USGS HVO Information Statement — Magnitude-4.0 earthquake under Lō‘ihi seamount, south of the Island of Hawai‘i

Release Date:

The U.S. Geological Survey's Hawaiian Volcano Observatory (HVO) recorded a magnitude-4.0 earthquake located beneath Lō‘ihi seamount on Wednesday, June 2, at 6:44 p.m., HST.

The earthquake was centered about 42 km (26 miles) southeast of Nāʻālehu, under Lō‘ihi seamount at a depth of 11 km (7 miles). A map showing its location is posted on the HVO website at More details are available at the National Earthquake Information Center website at

Moderate shaking, with maximum Intensity of V on the Modified Mercalli Intensity Scale, has been reported across the Island of Hawai‘i. At that intensity, significant damage to buildings or structures is not expected. The USGS "Did you feel it?" service ( received 3 felt reports within the first hour of the earthquake.

According to HVO Scientist-in-Charge Ken Hon, the earthquake had no apparent effect on Kīlauea or Mauna Loa volcanoes. “We see no detectable changes in activity at the summits or along the rift zones of Lōʻihi, Kīlauea, or Mauna Loa as a result of this earthquake. Aftershocks are possible and could be felt.” HVO continues to monitor Kīlauea, Mauna Loa, and other Hawaiian volcanoes for any changes.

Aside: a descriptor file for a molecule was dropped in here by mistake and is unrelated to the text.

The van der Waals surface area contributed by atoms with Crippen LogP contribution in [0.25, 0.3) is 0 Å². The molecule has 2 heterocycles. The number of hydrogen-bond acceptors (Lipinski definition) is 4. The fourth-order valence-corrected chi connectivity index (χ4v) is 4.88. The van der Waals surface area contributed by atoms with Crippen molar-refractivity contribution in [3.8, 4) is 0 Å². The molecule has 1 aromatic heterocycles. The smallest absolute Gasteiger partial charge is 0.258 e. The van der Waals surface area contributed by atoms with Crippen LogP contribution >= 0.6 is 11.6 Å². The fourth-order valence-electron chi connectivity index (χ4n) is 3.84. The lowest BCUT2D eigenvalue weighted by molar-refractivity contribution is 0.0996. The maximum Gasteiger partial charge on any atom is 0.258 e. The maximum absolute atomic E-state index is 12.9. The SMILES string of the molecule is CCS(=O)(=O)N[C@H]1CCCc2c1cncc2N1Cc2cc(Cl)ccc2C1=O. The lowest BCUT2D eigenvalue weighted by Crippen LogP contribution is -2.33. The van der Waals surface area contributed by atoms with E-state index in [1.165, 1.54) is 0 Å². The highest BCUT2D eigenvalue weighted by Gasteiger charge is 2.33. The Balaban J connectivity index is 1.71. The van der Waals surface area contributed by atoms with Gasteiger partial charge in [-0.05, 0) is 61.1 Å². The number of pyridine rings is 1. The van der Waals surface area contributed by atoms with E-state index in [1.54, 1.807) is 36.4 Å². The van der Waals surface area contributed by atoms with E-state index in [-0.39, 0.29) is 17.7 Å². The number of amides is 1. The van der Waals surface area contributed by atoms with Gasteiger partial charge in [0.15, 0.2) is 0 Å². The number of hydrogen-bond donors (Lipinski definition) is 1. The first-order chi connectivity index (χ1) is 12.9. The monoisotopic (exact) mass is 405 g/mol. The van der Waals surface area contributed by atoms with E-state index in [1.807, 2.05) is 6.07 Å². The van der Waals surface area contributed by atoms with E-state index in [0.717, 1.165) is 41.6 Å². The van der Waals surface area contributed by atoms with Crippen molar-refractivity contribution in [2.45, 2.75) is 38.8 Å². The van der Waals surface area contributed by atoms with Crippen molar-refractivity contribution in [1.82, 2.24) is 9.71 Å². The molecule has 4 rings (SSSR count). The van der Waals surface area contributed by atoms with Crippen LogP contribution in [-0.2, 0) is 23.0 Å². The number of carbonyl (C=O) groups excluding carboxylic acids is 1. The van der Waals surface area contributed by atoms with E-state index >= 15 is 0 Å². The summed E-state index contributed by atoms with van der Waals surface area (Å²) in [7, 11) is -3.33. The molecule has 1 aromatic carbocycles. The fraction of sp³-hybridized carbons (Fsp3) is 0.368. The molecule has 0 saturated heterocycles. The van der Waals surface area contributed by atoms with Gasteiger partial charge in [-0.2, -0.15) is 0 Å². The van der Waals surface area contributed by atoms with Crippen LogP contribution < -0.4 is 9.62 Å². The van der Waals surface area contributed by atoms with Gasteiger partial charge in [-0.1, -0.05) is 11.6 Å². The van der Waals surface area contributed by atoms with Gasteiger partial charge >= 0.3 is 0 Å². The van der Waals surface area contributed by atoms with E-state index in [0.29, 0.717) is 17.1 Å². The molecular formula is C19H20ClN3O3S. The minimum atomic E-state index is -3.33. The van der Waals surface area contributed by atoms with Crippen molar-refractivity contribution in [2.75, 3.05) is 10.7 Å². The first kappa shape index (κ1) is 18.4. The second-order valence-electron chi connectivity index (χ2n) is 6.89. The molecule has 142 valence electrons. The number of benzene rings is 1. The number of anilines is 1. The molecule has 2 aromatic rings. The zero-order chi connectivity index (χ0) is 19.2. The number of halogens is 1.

Lōʻihi seamount is an active volcano on the seafloor south of Kīlauea Volcano, about 30 km (19 miles) from the shoreline of the Island of Hawaiʻi. The top of the seamount is about 975 m (3,199 feet ) below sea level. The volcano consists of a broad summit area marked by three pit craters and two prominent rift zones extending from the summit about 22 km (13.6 mi) south-southeast and about 15 km (9.3 mi) north-northeast. The volcano likely has a shallow magma chamber between 1 to 2.5 km (0.6 to 1.6 mi) deep below the summit.

For information on recent earthquakes in Hawaii and eruption updates, visit the USGS Hawaiian Volcano Observatory website at

Background: Intermittent earthquake activity has been recorded in the vicinity of Lō‘ihi since as early as 1952. The most energetic earthquake sequence occurred in July-August 1996, which included more than 4,000 earthquakes, with nearly 300 events larger than M3.0 and 95 events in the M4.0 to 4.9 range. More recently, a swarm of 100 earthquakes occurred on May 11, 2020, with 18 events in the M3.0 to 3.9 range. There are no working monitoring instruments on Lō‘ihi Volcano, whose peak is about 1,000 m (3,280 ft) below sea level. All real-time information about the volcano is derived from land-based seismometers on the Island of Hawai‘i.

More Information:
Lō‘ihi Seamount website:

Subscribe to these messages:

Summary of volcanic hazards from eruptions:

Recent earthquakes in Hawaiʻi (map and list):

Explanation of Volcano Alert Levels and Aviation Color Codes:

The Hawaiian Volcano Observatory is one of five volcano observatories within the U.S. Geological Survey and is responsible for monitoring volcanoes and earthquakes in Hawaiʻi.